6) WATER REABSORBTIONWhen the filtrate reaches the loop of Henle, there is about remaining. Therole of the loop of Henle is to create a low water potential in the tissue of themedulla. This ensures that even more water can be reabsorbed from the filtrate inthe collecting duct. The loop of Henle consists of a descending limb that descends into the medullaand an ascending limb that ascends back out to the cortex. This arrangementallows salts to be transferred from the ascending limb into the descending limb. Theoverall effect is to increase the concentration of salts in the tubule fluid andconsequently they diffuse out into the surrounding medulla tissue fluid, giving it avery low water potential.As the tubule descends deeper into the medulla, its water potential begins to fall, dueto the loss of water by osmosis to the surrounding tissue fluid, and also the diffusionof sodium and chloride ions into the tubule from the surrounding tissue fluid.As the tubule ascends up the cortex, its water potential begins to rise, because: - At the base of the tubule, sodium and chloride ions diffuse out of the tubule into the tissue fluid. - Higher up the tubule, sodium and chloride ions are actively transported out into the tissue fluid. - The wall of the ascending limb is impermeable to water, so water cannot leave the tubule.
- The fluid loses salts, therefore, and no water as it moves up the ascending limb.The movement of salts from the ascending limb into the medulla creates a high saltconcentration in the tissue fluid of the medulla, so there is a very negative waterpotential. This allows water to be reabsorbed in the distal convolution and thecollecting duct. The amount of water reabsorbed depends on the needs of thebody. 7) OSMOREGULATIONOsmoregulation is the control of water and salt levels in the body. To maintain anosmotic balance for efficient cellular processes, the correct water potential must bemaintained between cells and surrounding tissue fluids.Water is gained from food, drink and respiration.Water is lost through urinating, sweating, exhaling water vapour, and in faeces.Controlling the loss of water in the urine involves making the walls of the collectingduct more or less permeable, depending on the body’s need. When less water needsto be conserved, the walls of the collecting duct are less permeable, and vice versa.The permeability of the collecting duct walls is influenced by the level of antidiuretichormone (ADH) in the blood stream. The cell surface membranes of the cells in thewall contain receptors specific to ADH.When ADH binds to these receptors, it activates a second messenger inside the cell,which causes a chain of enzyme-catalysed reactions. The effect of these reactions isto insert aquaporins (water-permeable protein channels) into the plasmamembrane. This makes the walls of the collecting duct more permeable to water,thus allowing more to be reabsorbed and less to be passed out in urine.Controlling the concentrations of ADH in the bloodLike many of the homeostatic functions, the hypothalamus controls the secretion ofADH: - Osmoreceptors in the hypothalamus respond to the effects of osmosis. When the water potential is low, the osmoreceptors lose water by osmosis, causing them to shrink. - The shrinking of the receptors causes stimulation of neurosecretory cells, which produce and secrete ADH. The ADH is manufactured in the cell body of these cells, which lies in the hypothalamus. The ADH flows down to the terminal bulb in the posterior pituitary gland, where it is stored until needed.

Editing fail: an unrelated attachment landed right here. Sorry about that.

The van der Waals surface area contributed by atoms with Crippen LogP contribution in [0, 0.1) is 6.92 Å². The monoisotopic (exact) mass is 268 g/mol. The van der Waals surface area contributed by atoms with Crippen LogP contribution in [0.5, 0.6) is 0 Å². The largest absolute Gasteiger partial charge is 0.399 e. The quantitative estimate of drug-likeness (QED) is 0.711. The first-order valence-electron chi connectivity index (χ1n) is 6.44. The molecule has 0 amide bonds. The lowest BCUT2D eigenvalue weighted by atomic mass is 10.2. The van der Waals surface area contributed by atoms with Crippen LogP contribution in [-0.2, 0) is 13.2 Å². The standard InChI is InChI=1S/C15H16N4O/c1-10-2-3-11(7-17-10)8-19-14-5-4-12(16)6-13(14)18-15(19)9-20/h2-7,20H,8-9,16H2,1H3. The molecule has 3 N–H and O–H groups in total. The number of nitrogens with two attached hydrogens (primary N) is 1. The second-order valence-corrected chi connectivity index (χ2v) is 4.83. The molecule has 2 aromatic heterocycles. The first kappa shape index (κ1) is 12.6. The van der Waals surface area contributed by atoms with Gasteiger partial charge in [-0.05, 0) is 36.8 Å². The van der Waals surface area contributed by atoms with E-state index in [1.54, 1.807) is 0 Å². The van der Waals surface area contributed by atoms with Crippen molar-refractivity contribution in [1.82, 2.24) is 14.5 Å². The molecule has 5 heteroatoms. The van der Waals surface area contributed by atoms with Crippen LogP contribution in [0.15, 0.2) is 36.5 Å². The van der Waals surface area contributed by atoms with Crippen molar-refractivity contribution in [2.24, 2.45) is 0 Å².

- When the neurosecretory cells are stimulated, they send action potentials down their axons, which causes the secretion of ADH.In order to ensure that ADH does not have a constant effect, it has a half-life of 20minutes, so it is gradually broken down in the blood, slowing its effect on thecollecting duct’s walls. 8) KIDNEY FAILUREKidney failure occurs mostly due to diabetes mellitus, hypertension and infection.TreatmentDialysis is the most common treatment for kidney failure, and essentially bypassesthe kidney by removing wastes, excess fluid and salt from the blood by passing itover a dialysis membrane. It is a partially permeable membrane that allows theexchange of substances between the blood and the dialysis fluid. The fluid containsthe correct concentrations of salt, urea, water and other substances in the bloodplasma, so any substances in excess will diffuse across the membrane into thedialysis fluid.In haemodialysis, blood from a vein is passed through a dialysis machine thatcontains a dialysis membrane. It is usually performed at a clinic three times a weekfor several hours, however, it can be carried out at home.In peritoneal dialysis, the filter is the body’s own abdominal membrane. A surgeonmust implant a tube in the abdomen into which dialysis solution is poured. Afterseveral hours, the solution is drained from the abdomen. PD is performed severaltimes a day at home or work.A kidney transplant is a less common treatment for kidney failure. A donor, usuallya family member, can donate one of their healthy kidneys to a patient in need of akidney transplant. A surgeon implants the new organ into the lower abdomen andattaches it to the blood supplies and ureter. However, a patient’s body can see thekidney as a foreign body and initiate an immune response against it. Because of this,for the life of the organ, the patient must take immunosuppressant drugs.